I Talk About My WIP: On Writing Anxiety

This last month, I’ve been working on a writing project, in which my goal was to write 10,000 words. I succeeded at this goal!! My first 3 1/2 chapters are wonderful and I love them and obviously, it’s going to take a lot more work to get to the end, but I’m proud of myself for how far I’ve gone.

I’m probably going to talk a bit more about my WIP at some point on this blog, and for now, you can check out the small amount of tweeting I’ve done about it or maybe go listen to the super long playlist I made to write to. But for today, I wanted to talk a little bit about writer’s block.

The technical term for the phenomenon we tend to call writer’s block is “writer’s anxiety.” The most important thing to know about writer’s block, for a writer, is that it is situational: “you might feel perfectly fine writing a biology lab report but apprehensive about writing a paper on a novel… you may confidently tackle a paper about the sociology of gender but delete and start over twenty times when composing an email to a cute classmate to suggest a coffee date,” as the University of North Carolina’s writing center puts it. Given its situational nature, there are many causes for writer’s anxiety, but I found the most primary in my experience to be one listed by the University of North Carolina: “remembering negative criticism received in the past—even if the reader who criticized your work won’t be reading your writing this time.” For me, this often took the form of worrying that others would immediately laugh at my writing; find it pathetic, belittle it. This project was a deep experience in learning to work through that insecurity.

One of my other attempts to break writer’s anxiety was my original plan to set goals for each writing session, like writing a certain number of words. This did not work as I was too busy to keep up with my own lofty expectations, which ironically made me less eager to write. About halfway through my project, however, the American Psychological Association suggested a different system, in which you reward yourself for keeping up with goals: “As a student, Kaufman would not allow himself to brush his teeth, shower or leave his room before finishing a writing task.” I tried this once as well; after one particularly long and productive day of writing, I bought myself a fancy frappuchino (I know, I know). I never, however, worked this into an actual system, as the article suggests. This feels as if it may be worth further experimentation.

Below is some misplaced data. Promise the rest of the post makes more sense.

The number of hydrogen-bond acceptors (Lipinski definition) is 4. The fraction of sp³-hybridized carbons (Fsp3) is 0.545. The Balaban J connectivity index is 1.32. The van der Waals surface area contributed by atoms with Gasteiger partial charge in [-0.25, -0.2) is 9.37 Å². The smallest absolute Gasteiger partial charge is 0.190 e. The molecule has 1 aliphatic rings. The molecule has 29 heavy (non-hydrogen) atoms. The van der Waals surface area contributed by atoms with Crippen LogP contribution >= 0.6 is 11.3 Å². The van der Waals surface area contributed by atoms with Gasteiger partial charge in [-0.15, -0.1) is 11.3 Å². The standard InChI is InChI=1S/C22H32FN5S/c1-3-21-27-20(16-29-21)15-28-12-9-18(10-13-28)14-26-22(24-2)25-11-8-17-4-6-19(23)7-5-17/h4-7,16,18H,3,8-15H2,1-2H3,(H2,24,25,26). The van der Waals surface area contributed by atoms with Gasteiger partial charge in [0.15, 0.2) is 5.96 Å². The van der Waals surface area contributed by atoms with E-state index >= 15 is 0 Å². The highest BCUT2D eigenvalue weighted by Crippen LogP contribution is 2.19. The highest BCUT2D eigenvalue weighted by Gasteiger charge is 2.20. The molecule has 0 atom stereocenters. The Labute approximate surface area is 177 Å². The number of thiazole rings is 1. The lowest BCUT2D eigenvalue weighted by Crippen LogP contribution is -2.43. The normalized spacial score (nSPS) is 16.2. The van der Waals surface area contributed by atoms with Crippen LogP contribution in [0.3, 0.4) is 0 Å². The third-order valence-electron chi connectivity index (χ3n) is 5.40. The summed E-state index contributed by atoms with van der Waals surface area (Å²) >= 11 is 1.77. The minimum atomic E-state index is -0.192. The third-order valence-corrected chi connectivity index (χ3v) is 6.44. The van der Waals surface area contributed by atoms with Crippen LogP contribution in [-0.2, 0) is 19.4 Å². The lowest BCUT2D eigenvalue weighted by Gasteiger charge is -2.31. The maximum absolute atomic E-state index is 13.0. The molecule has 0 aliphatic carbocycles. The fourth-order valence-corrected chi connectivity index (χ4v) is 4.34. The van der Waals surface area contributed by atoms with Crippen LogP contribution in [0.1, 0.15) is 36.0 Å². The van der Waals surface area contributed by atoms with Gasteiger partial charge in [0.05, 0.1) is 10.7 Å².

Writer’s anxiety can easily be intensified by distractions; distractions can become an easy excuse for existing anxiety, as is the primary topic of my grandmother’s pHD dissertation. To avoid this slowdown in speed of writing, I found that eliminating distraction was the most important aspect in writing. I usually needed a clean, focused workspace to write best; I often found being in a coffee shop upped my focus. One helpful solution to the temptation to go on Twitter for a few minutes was to use a browser extension that eliminated access to distractions; I found that this improved my productivity a lot during the first week. Over the course of this project, I made one playlist of instrumental & classical tracks that felt sufficiently dramatic for my work, and one playlist of music that felt appropriate to my source material and thus could get me in the right headspace; these helped me concentrate, with instrumental helping more when I needed to relax and contemporary helping when I wanted to be in a certain mood. But the most important thing I discovered is that the less stressed I felt in my life, the easier it was for me to write. Most of my strongest instances of writer’s anxiety came due to some other stressor in my life. I found that getting a few things done, cleaning my room, taking a bath, or listening to music in the dark sometimes helped me come back to myself.